So Your Time is Tight? Here is What We Can Do!

Four Hour Highlights Tour in Your Tranportation (Incoming coach, car/SUV Hire, taxi)

– Overall commentary from meet-up point to first stop.

– Exterior of U.S. Capitol, including the West Front of the Building.

– Exterior of the White (Lafayette Square)

– World II Memorial

– Jefferson Memorial

– The “Big Three:” Korea, Lincoln, and Vietnam Memorial

–  Marine Corp Memorial (Iwo Jima)


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Welcome Visitors

Restivo Tours wants to welcome you to Spring. It has been a long journey, but we have finally made it. At Restivo Tours we hope to provide the best guiding experience in the Washington D.C. area.

So, if you are in the D.C. area you have come to right place. We can customize a tour to your liking. Don’t hesitate to call or email Restivo Tours if you have any inquiries or questions.

Showing visitors the state capitol of Maryland

Showing visitors the state capitol of Maryland

We are looking forward to serving YOU!

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Thaddeus Stevens, Scourge of the South OR (Thad on the Couch)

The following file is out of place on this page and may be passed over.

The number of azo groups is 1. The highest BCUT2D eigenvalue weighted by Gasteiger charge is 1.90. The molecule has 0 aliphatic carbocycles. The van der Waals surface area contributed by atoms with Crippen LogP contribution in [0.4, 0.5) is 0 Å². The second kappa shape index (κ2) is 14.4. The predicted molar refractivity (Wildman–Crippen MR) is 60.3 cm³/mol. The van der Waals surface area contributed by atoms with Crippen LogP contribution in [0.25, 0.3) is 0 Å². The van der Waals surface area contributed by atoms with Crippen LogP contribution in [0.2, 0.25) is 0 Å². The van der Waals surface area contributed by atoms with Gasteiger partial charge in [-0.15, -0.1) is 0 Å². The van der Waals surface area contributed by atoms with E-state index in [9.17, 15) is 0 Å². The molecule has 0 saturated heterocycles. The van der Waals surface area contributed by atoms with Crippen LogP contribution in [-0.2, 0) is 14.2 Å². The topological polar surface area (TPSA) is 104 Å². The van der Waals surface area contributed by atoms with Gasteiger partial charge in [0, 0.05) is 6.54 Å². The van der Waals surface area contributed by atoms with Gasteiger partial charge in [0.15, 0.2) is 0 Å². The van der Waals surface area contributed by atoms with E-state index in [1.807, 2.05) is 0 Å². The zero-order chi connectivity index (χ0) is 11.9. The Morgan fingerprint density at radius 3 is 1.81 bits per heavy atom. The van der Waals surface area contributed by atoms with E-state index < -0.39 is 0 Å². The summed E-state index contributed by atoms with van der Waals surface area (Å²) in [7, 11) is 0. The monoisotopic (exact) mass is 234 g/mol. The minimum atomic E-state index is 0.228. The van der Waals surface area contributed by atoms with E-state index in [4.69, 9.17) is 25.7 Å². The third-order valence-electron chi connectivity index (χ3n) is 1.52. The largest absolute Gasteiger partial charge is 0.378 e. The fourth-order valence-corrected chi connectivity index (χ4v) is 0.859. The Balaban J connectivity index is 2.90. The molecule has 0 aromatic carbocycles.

Congressman Thaddeus Stevens

Congressman Thaddeus Stevens

Congressman Stevens was the de facto leader of the Radical Republicans, a group that ruled Congress in the wake of Lincoln’s assassination in 1865. One of the few times in American history where legislative power supplanted the executive. Stevens, as a member, lived on the western side of Capitol Hill – B Street NW ( Constitution Avenue). Stevens has been depicted in popular culture throughout the last 100 years, namely in D.W. Griffiths “Birth of a Nation” (1915) and Steven Spielberg’s “Lincoln”  (2012). He died in 1868. The following is a book review of “Thaddeus Stevens, Scourge of the South” by Fawn Brodie.

Upon Stevens’ death, Senator Simon Cameron said, “From the time of his entry into public no man assailed him without danger or conquered him without scars.” Indeed, it could be said that any man who conflicted with Thaddeus Stevens, a Republican Congressman from Pennsylvania, did not end up in a pleasant place. Just ask President Andrew Johnson who faced an impeachment trial largely instigated by Thaddeus Stevens.